Socioeconomic Disadvantage and Cognitive Function across the Life Span: Trends and Underlying Mechanisms Public Deposited

Downloadable Content

Download PDF
Last Modified
  • March 19, 2019
  • Schorpp, Kristen
    • Affiliation: College of Arts and Sciences, Department of Sociology
  • During the past several decades, the United States has seen rising socioeconomic inequality coupled with an aging population and rising morbidity. Given these trends, a better understanding of how socioeconomic inequalities contribute to health among older adults is needed. Cognitive function, defined by the ability to learn, recall, and manipulate knowledge, is especially important for individual health, wellbeing, and independence in late life. However, the life course links between socioeconomic conditions and cognitive outcomes remain poorly understood for several reasons. First, the aging literature typically focuses on the links between adult socioeconomic conditions and late life cognitive function; however, the experience of socioeconomic disadvantage in early life may be especially detrimental to cognitive aging by setting individuals on social, psychological, and physiological trajectories that influence the aging process. Second, the links between socioeconomic status and cognitive function are not necessarily direct, but may be conditioned by broader social and economic contexts, as well as individual differences that shape responses to the experience of disadvantage. To fill these research gaps, my dissertation utilizes three national, longitudinal data sources that capture adolescence and young, mid, and late adulthood to identify the associations of life course socioeconomic disadvantage with cognitive function across the life course. In addition, I examine historical, contextual, and individual factors that modify the links between socioeconomic conditions and cognition. Chapter two tests the interactive associations of household, school, and neighborhood socioeconomic conditions for young adult memory function. Chapter three tests the moderating effect of personality on the association of childhood socioeconomic disadvantage with midlife cognitive function. Finally, chapter four examines cohort differences in the links between life course socioeconomic disadvantage and cognitive function and decline. Collectively, these examinations find that socioeconomic conditions across childhood, adolescence, and adulthood are significantly associated with adult cognitive outcomes, and that contextual, historical, and individual factors modify these links.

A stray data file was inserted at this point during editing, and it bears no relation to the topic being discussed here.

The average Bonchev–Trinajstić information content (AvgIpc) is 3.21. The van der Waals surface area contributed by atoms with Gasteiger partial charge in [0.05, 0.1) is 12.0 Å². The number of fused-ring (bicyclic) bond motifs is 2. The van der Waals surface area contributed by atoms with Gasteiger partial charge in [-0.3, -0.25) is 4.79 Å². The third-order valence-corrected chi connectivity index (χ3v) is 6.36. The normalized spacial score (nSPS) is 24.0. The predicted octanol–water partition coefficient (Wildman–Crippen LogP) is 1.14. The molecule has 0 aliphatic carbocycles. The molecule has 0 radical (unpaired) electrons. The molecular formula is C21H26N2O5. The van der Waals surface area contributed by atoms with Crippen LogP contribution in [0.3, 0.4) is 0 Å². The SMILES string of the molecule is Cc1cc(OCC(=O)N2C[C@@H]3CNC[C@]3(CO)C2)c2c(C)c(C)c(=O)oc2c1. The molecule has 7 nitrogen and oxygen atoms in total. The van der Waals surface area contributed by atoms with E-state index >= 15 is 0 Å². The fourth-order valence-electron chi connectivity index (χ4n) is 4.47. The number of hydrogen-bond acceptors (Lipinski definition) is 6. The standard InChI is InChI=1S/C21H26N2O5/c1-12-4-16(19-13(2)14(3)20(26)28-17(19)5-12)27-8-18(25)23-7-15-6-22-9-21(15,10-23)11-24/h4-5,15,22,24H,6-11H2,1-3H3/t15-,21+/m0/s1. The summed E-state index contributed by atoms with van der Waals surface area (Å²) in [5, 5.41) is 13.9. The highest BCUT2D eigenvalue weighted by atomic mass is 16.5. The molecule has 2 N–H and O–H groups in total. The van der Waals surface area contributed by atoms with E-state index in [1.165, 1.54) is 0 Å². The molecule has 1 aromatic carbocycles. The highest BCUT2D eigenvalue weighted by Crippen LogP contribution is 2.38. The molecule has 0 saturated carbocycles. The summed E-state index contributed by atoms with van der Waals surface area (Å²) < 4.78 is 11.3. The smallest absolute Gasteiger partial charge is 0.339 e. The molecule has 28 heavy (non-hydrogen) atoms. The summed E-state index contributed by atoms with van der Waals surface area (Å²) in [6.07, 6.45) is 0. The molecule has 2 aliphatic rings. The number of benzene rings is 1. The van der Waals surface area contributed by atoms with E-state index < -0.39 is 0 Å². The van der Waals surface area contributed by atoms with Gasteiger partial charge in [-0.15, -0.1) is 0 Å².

Date of publication
Resource type
Rights statement
  • In Copyright
  • Mullan Harris, Kathleen Mullan
  • Yang, Claire
  • Elder, Glen H.
  • Shanahan, Michael
  • Shanahan, Lilly
  • Doctor of Philosophy
Degree granting institution
  • University of North Carolina at Chapel Hill Graduate School
Graduation year
  • 2017

This work has no parents.